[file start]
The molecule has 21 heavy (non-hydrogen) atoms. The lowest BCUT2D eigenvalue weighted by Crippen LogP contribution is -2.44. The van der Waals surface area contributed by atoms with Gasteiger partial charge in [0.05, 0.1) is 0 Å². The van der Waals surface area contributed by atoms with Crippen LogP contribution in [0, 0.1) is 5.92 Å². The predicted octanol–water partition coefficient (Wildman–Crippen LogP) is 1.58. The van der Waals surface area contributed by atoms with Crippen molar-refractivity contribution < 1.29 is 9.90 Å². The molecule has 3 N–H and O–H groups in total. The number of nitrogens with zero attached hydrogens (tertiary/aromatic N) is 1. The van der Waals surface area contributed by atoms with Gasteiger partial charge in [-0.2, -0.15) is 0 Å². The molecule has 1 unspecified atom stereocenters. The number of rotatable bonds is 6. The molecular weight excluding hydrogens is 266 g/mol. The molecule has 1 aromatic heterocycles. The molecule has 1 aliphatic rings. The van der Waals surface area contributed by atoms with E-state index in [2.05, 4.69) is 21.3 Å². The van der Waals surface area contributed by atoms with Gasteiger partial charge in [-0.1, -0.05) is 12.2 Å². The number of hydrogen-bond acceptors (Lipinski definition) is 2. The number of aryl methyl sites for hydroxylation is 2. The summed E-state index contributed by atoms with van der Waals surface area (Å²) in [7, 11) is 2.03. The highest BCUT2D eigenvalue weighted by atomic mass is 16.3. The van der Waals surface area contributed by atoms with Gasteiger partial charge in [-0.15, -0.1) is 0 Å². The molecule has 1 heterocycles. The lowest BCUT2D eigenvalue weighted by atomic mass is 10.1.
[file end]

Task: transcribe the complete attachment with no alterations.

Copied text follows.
The molecule has 21 heavy (non-hydrogen) atoms. The lowest BCUT2D eigenvalue weighted by Crippen LogP contribution is -2.44. The van der Waals surface area contributed by atoms with Gasteiger partial charge in [0.05, 0.1) is 0 Å². The van der Waals surface area contributed by atoms with Crippen LogP contribution in [0, 0.1) is 5.92 Å². The predicted octanol–water partition coefficient (Wildman–Crippen LogP) is 1.58. The van der Waals surface area contributed by atoms with Crippen molar-refractivity contribution < 1.29 is 9.90 Å². The molecule has 3 N–H and O–H groups in total. The number of nitrogens with zero attached hydrogens (tertiary/aromatic N) is 1. The van der Waals surface area contributed by atoms with Gasteiger partial charge in [-0.2, -0.15) is 0 Å². The molecule has 1 unspecified atom stereocenters. The number of rotatable bonds is 6. The molecular weight excluding hydrogens is 266 g/mol. The molecule has 1 aromatic heterocycles. The molecule has 1 aliphatic rings. The van der Waals surface area contributed by atoms with E-state index in [2.05, 4.69) is 21.3 Å². The van der Waals surface area contributed by atoms with Gasteiger partial charge in [-0.1, -0.05) is 12.2 Å². The number of hydrogen-bond acceptors (Lipinski definition) is 2. The number of aryl methyl sites for hydroxylation is 2. The summed E-state index contributed by atoms with van der Waals surface area (Å²) in [7, 11) is 2.03. The highest BCUT2D eigenvalue weighted by atomic mass is 16.3. The van der Waals surface area contributed by atoms with Gasteiger partial charge in [-0.15, -0.1) is 0 Å². The molecule has 1 heterocycles. The lowest BCUT2D eigenvalue weighted by atomic mass is 10.1.